SALT LAKE CITY – Utah Highway Patrol and 20 other agencies conducted a special distracted driving enforcement effort state-wide this weekend looking for those whose eyes were not on the road. UHP alone pulled over 2,449 drivers, 68 of them were distracted, 13 were driving under the influence, and 69 were engaging in reckless behavior.
At the virtual Zero Fatalities Safety Summit Tuesday, one Utah woman shared why it's never worth texting and driving.
Leslee Henson Rasmussen and her husband David moved to St. George in 2012. "We'd only been there five months when our lives did change forever," Rasmussen said.
In March of 2013, they were on a walk on Dixie Drive when a distracted driver hit them both, killing David instantly on impact.
"It was caused by a 50-year-old woman who was speeding. She was texting," Rasmussen explained. She was also flown to Utah Valley Hospital after suffering neck and back fractures and severe head trauma which required 5,000 stitches and staples to her scalp.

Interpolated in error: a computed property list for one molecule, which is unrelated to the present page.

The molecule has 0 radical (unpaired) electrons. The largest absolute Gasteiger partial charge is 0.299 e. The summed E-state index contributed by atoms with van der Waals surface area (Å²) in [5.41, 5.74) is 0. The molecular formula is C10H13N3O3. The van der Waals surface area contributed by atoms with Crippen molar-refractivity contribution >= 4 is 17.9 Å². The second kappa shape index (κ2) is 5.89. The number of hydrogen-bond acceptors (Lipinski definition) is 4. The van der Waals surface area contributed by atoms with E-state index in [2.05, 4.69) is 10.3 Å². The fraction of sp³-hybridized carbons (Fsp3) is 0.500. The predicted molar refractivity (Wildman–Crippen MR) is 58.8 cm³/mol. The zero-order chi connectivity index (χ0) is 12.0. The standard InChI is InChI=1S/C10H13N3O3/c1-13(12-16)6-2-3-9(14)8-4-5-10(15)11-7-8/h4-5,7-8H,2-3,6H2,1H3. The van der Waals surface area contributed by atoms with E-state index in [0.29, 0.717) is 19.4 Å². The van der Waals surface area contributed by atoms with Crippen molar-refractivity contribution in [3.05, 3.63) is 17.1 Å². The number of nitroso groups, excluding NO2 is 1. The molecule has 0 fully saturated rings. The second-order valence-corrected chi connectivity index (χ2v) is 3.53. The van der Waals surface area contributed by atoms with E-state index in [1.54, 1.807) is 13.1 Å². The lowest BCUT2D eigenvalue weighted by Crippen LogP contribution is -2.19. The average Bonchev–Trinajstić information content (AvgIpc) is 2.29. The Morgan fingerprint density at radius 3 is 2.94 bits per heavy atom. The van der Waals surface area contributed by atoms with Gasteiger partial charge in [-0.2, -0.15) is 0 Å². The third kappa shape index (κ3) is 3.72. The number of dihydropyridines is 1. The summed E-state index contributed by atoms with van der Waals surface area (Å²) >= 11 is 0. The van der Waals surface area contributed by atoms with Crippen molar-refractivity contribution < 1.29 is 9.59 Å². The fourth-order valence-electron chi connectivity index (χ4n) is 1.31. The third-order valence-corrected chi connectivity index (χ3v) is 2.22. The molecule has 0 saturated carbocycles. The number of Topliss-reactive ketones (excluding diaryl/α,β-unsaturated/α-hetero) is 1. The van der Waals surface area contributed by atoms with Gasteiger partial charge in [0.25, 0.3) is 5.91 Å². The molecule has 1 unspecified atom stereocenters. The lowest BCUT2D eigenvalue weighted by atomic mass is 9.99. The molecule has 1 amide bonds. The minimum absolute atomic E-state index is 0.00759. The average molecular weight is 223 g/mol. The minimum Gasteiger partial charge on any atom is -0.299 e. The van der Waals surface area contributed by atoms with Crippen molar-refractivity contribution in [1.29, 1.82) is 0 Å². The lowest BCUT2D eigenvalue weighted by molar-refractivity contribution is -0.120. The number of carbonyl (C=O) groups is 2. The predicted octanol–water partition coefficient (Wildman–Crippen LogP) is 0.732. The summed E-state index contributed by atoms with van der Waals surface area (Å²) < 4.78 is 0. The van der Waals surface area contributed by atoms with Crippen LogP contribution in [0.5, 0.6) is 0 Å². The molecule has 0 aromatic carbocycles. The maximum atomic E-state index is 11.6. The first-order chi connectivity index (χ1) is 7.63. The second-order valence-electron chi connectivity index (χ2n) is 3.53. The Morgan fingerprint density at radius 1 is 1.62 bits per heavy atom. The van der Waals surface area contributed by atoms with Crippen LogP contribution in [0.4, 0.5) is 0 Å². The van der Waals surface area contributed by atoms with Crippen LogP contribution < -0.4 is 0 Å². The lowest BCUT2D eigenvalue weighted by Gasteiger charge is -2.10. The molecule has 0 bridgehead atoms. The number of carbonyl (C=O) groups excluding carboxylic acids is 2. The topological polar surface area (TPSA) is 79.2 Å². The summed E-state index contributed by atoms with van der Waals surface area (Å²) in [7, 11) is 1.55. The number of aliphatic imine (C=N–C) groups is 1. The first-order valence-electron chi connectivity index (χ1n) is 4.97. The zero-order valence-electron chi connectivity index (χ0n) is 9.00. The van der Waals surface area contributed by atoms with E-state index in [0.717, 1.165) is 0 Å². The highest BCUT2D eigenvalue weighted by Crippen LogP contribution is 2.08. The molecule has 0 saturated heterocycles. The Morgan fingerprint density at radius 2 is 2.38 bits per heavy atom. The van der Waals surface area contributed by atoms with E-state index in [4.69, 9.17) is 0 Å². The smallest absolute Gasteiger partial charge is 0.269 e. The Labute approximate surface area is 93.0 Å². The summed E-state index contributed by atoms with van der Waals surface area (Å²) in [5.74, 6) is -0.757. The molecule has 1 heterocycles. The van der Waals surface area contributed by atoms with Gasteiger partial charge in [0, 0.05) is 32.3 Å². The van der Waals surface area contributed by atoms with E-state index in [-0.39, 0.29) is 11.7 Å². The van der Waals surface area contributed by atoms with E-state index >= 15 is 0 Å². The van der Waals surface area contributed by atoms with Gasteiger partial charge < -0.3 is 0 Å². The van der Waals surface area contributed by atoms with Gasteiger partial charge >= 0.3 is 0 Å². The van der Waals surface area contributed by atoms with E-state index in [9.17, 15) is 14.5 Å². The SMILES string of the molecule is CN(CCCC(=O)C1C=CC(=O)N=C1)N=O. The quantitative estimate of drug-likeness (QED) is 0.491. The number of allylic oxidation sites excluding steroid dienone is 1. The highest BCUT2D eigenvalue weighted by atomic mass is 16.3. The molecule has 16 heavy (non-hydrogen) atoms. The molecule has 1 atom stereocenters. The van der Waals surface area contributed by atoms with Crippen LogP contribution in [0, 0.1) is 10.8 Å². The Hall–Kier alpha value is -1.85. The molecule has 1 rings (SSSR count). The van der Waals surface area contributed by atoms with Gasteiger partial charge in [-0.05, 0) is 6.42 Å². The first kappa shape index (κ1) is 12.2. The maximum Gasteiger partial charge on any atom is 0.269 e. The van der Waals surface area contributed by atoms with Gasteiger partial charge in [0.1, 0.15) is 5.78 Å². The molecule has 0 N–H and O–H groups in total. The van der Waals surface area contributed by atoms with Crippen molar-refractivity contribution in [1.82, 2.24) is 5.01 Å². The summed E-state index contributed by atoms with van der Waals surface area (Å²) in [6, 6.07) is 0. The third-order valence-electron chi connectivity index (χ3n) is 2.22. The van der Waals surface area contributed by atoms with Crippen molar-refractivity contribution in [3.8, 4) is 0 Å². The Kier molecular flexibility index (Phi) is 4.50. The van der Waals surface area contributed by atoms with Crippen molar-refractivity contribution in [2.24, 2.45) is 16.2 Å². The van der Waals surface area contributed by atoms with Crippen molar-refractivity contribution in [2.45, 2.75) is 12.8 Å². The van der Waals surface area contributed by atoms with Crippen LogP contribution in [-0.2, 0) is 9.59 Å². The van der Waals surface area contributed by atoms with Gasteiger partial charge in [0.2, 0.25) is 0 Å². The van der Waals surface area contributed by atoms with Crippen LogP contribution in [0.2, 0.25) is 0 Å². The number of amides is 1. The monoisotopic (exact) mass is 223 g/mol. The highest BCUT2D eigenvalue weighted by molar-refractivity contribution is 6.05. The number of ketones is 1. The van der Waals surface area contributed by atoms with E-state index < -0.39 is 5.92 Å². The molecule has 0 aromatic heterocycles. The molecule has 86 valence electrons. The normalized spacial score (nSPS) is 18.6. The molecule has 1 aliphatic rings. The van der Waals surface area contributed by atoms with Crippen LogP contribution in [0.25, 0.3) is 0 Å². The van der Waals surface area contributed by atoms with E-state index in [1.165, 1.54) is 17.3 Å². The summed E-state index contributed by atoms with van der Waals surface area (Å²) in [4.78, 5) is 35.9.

"The worst injury, however, was my scalp. I did have three bleeds on my brain," she described.
Since the crash and death of her husband, Rasmussen and her children have dedicated their lives to educating the public about the dangers of texting and driving.
"Learn to put your phone away, put it in the back seat, put it in your purse, put it in the glove compartment, put it away," Rasmussen urged.
She was instrumental in helping SB253 pass during the 2014 legislative session making it against the law for drivers to manipulate the keyboard on their phone while they are behind the wheel.
Rasmussen is now advocating for lawmakers to pass a "hands-free" bill in Utah and urges her fellow Utahns to reach out to their local representatives to push for safer roads.
A survey conducted by the Utah Department of Public Safety and Utah Department of Transportation showed 24% of Utahns admitted to texting while driving on Utah roads in the last 30 days. Last year, 19 Utahns were killed and 1,800 others were injured as a result of distracted driving according to UHP.
"I hope we all remember that it really does only take one step to save a life," Rasmussen warned.